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Foreign Capital and Economic Growth

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  • Prasad, Eswar

    ()
    (Cornell University)

  • Rajan, Raghuram G.

    ()
    (University of Chicago)

  • Subramanian, Arvind

    ()
    (Peterson Institute for International Economics)

Abstract

We document the recent phenomenon of “uphill” flows of capital from nonindustrial to industrial countries and analyze whether this pattern of capital flows has hurt growth in nonindustrial economies that export capital. Surprisingly, we find that there is a positive correlation between current account balances and growth among nonindustrial countries, implying that a reduced reliance on foreign capital is associated with higher growth. This result is weaker when we use panel data rather than cross-sectional averages over long periods of time, but in no case do we find any evidence that an increase in foreign capital inflows directly boosts growth. What explains these results, which are contrary to the predictions of conventional theoretical models? We provide some evidence that even successful developing countries have limited absorptive capacity for foreign resources, either because their financial markets are underdeveloped, or because their economies are prone to overvaluation caused by rapid capital inflows.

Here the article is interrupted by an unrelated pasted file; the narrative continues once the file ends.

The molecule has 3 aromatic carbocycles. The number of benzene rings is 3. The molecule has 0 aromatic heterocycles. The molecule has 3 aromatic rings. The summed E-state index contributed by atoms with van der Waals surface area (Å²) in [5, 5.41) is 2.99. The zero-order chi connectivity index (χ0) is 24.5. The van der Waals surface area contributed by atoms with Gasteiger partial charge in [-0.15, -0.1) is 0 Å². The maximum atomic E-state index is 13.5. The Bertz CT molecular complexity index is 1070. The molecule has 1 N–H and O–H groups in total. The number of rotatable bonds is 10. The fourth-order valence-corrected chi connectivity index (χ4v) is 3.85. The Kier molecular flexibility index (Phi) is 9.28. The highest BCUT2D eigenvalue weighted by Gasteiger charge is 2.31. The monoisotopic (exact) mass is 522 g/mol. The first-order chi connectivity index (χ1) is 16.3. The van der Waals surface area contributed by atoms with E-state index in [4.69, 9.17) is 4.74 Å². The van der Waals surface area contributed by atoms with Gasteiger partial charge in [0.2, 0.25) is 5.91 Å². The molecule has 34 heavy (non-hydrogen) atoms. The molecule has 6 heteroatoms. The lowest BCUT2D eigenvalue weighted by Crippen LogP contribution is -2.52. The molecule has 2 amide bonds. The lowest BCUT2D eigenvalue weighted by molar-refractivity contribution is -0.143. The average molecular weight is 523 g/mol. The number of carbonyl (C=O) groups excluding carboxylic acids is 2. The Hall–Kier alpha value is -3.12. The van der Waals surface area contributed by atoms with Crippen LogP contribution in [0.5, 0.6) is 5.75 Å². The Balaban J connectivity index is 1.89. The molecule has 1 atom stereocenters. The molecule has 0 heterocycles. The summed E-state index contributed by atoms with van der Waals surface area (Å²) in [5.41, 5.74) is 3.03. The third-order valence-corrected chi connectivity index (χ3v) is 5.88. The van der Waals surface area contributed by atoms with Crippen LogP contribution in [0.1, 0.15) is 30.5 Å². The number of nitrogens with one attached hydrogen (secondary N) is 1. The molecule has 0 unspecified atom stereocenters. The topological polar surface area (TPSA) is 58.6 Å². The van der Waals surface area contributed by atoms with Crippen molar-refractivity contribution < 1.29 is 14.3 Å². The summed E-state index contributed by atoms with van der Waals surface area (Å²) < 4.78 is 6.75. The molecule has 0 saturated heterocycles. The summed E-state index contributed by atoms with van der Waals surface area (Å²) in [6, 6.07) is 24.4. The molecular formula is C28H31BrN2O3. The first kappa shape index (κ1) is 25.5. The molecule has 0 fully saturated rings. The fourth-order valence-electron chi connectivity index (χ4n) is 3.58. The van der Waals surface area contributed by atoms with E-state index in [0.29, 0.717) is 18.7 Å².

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Bibliographic Info

Paper provided by Institute for the Study of Labor (IZA) in its series IZA Discussion Papers with number 3186.

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Length: 65 pages
Date of creation: Nov 2007
Date of revision:
Publication status: published in: Brookings Papers on Economic Activity, 2007 (1), 153-230
Handle: RePEc:iza:izadps:dp3186

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Keywords: North-South capital flows; financial globalization;

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